The Craft: Salvaging Reclaimed Teak Wood in Indonesia

Jul 2, 2014

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EQ3′s Reclaimed Teak collection has been a customer, and an in-house favourite, since it was first introduced to the EQ3 product line in the Fall of 2012. The collection began with a few pieces for the living room, and has since expanded to include casegoods for the bedroom and dining room, as well. Natural variations in the wood’s pattern and colour ensure that no two designs are alike.

 

Recently, a customer reached out to us about the collection. He had just purchased the Reclaimed Teak Bed and Low Dresser and wanted to know more about the salvaged wood materials that went into making his new furniture. Where does the wood originate from? What age is the wood? What is the salvaging process like, from start to finish?

 

Curiosity piqued, we sat down with EQ3′s Casegoods Product Developer Madi Cash to learn how old wood is given new life as modern furniture.

 

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Where does the wood used to construct EQ3′s Reclaimed Teak furniture originate from?

 

EQ3′s Reclaimed Teak collection is constructed with wood salvaged from the central Java region of Indonesia. The country’s hot and humid climate is perfect for growing teak and other unique wood species.

 

 

What was the wood used for in its previous life?

 

Teak is a beautiful hardwood traditionally used in Indonesia as a structural component in civic buildings and houses. As time progresses and cities evolve, many of these grand buildings and houses that were built many years ago are now being torn down. Before reclaimed woods evolved into a desirable consumer good, the original teak structure was often discarded. This is completely insane considering the inherent beauty of this material. About ten years ago, a group of individuals began re-purposing the material for smaller projects. While researching our teak stumps, we met this group and began our partnership. Since then, reclaimed woods have become more popular than fresh wood!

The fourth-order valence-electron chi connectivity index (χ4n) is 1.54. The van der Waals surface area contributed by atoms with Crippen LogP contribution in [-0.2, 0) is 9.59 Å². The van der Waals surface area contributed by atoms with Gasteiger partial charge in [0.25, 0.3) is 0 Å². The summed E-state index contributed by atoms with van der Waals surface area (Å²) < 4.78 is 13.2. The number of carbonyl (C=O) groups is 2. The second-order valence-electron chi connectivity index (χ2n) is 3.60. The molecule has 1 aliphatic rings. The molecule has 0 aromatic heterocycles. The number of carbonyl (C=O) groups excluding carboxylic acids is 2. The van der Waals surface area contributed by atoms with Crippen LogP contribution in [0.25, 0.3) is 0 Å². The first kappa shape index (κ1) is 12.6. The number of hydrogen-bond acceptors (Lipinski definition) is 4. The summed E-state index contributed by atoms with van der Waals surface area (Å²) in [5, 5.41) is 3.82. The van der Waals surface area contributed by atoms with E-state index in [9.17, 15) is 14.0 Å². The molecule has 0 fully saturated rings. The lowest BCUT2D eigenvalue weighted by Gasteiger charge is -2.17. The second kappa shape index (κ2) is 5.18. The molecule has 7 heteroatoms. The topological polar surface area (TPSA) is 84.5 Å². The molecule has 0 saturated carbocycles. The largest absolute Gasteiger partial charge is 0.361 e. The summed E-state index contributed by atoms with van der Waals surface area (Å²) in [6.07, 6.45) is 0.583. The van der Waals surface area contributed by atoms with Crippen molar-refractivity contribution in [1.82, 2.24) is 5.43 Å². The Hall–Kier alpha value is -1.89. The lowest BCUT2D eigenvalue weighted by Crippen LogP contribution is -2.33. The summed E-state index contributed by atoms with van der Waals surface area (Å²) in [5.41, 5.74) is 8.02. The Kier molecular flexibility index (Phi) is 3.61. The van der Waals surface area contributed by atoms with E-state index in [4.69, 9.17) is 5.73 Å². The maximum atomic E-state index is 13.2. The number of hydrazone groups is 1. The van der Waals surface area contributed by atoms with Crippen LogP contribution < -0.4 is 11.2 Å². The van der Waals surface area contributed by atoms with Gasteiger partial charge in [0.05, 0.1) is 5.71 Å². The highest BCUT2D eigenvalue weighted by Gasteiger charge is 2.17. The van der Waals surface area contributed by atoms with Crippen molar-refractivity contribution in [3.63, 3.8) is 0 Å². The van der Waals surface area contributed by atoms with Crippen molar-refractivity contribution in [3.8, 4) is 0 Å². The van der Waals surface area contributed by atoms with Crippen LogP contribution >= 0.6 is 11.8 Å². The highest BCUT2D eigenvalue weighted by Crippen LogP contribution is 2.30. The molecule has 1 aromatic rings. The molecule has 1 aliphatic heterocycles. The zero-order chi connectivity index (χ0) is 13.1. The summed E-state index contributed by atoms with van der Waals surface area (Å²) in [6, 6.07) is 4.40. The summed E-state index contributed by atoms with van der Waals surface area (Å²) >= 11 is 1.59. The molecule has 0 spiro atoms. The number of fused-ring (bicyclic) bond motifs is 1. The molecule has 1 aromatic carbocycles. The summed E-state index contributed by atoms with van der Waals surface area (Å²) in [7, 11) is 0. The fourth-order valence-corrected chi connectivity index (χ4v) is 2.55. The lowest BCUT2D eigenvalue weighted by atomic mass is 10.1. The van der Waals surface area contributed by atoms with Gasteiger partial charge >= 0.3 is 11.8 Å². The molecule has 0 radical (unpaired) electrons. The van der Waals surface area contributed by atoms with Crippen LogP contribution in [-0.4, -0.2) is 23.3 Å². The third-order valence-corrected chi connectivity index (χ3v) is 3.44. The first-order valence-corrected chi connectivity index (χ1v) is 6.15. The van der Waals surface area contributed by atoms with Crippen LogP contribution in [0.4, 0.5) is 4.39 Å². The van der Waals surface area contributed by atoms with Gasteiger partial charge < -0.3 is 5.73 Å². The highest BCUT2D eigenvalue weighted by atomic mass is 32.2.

How old is the salvaged wood?

 

The age of the material varies and depends on the age of the building the wood was salvaged from.

 

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You experienced the salvaging process, first hand, during one of your frequent visits to Indonesia. What was this experience like?

 

Watching their process is a unique experience. Layer by layer the structure is carefully skinned, revealing massive teak beams and delicate teak door and window frames. After the material is salvaged it is then sorted into piles and subsequently laminated into useful material, each plank becoming entirely unique. The resulting planks of reclaimed teak showcase intricate and varied patterns inherent in the material. The new planks are an homage to the life the teak has led and reflect the new life it is beginning.

 

 

How does the making process behind EQ3’s Teak Wood Stools differ from the rest of the Reclaimed Teak collection?

 

The Teak Wood Stools are salvaged from the same region as our Reclaimed Teak collection. However, they are literally stumps of trees that have been cut down. Some of these trees will have been cut many years ago, and some as few as five years ago. Each stump will vary wildly from the next.

 

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You’ve worked closely with our team based in Indonesia on the development of our Reclaimed Teak collection. What are you currently working on? What’s next for the collection?

 

We have recently rounded out our collection with the introduction of the Reclaimed Teak Shelving Unit and Reclaimed Teak End Table. The collection was an evolution. It started with the Coffee Table and Plasma unit, which EQ3′s Creative Director Thom Fougere designed, and gave way to the bedroom, dining and storage pieces that I designed. It was fun to work on the collection in this way and allowed us both to put a lot of thought into each piece.

 

Right now we’re working on updates to some of the existing pieces but are just hoping that people continue to admire (and purchase!) the existing collection.

 

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Image Source: All photographs credited to Madi Cash

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